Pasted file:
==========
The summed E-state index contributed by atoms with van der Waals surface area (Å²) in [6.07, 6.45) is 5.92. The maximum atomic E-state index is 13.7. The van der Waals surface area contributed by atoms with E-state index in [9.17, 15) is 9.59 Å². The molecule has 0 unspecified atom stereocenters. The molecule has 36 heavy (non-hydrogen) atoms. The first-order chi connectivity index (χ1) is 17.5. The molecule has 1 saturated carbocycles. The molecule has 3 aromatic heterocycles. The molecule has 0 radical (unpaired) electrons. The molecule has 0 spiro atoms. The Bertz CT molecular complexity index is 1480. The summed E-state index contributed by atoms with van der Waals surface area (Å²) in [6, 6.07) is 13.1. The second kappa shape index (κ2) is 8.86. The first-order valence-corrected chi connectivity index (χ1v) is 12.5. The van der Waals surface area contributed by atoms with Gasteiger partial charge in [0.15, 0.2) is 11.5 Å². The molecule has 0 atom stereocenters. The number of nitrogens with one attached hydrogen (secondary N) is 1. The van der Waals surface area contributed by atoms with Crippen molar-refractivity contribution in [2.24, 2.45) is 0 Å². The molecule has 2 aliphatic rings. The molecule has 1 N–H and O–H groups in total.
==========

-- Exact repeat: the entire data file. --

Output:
The summed E-state index contributed by atoms with van der Waals surface area (Å²) in [6.07, 6.45) is 5.92. The maximum atomic E-state index is 13.7. The van der Waals surface area contributed by atoms with E-state index in [9.17, 15) is 9.59 Å². The molecule has 0 unspecified atom stereocenters. The molecule has 36 heavy (non-hydrogen) atoms. The first-order chi connectivity index (χ1) is 17.5. The molecule has 1 saturated carbocycles. The molecule has 3 aromatic heterocycles. The molecule has 0 radical (unpaired) electrons. The molecule has 0 spiro atoms. The Bertz CT molecular complexity index is 1480. The summed E-state index contributed by atoms with van der Waals surface area (Å²) in [6, 6.07) is 13.1. The second kappa shape index (κ2) is 8.86. The first-order valence-corrected chi connectivity index (χ1v) is 12.5. The van der Waals surface area contributed by atoms with Gasteiger partial charge in [0.15, 0.2) is 11.5 Å². The molecule has 0 atom stereocenters. The number of nitrogens with one attached hydrogen (secondary N) is 1. The van der Waals surface area contributed by atoms with Crippen molar-refractivity contribution in [2.24, 2.45) is 0 Å². The molecule has 2 aliphatic rings. The molecule has 1 N–H and O–H groups in total.